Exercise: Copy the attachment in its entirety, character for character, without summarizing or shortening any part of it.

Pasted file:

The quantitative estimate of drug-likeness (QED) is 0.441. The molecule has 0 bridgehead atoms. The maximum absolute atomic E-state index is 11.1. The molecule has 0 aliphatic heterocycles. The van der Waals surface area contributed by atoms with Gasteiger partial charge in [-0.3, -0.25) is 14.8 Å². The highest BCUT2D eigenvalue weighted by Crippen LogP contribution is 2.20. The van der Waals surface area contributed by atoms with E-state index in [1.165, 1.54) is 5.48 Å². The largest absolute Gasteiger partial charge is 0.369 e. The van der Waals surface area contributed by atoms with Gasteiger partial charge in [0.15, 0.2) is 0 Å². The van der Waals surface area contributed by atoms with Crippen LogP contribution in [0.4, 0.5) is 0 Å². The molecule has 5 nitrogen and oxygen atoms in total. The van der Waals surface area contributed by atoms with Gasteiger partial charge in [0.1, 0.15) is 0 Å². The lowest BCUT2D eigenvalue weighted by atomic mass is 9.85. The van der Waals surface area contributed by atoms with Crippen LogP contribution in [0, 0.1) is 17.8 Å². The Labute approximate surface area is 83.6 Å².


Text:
The quantitative estimate of drug-likeness (QED) is 0.441. The molecule has 0 bridgehead atoms. The maximum absolute atomic E-state index is 11.1. The molecule has 0 aliphatic heterocycles. The van der Waals surface area contributed by atoms with Gasteiger partial charge in [-0.3, -0.25) is 14.8 Å². The highest BCUT2D eigenvalue weighted by Crippen LogP contribution is 2.20. The van der Waals surface area contributed by atoms with E-state index in [1.165, 1.54) is 5.48 Å². The largest absolute Gasteiger partial charge is 0.369 e. The van der Waals surface area contributed by atoms with Gasteiger partial charge in [0.15, 0.2) is 0 Å². The van der Waals surface area contributed by atoms with Crippen LogP contribution in [0.4, 0.5) is 0 Å². The molecule has 5 nitrogen and oxygen atoms in total. The van der Waals surface area contributed by atoms with Gasteiger partial charge in [0.1, 0.15) is 0 Å². The lowest BCUT2D eigenvalue weighted by atomic mass is 9.85. The van der Waals surface area contributed by atoms with Crippen LogP contribution in [0, 0.1) is 17.8 Å². The Labute approximate surface area is 83.6 Å².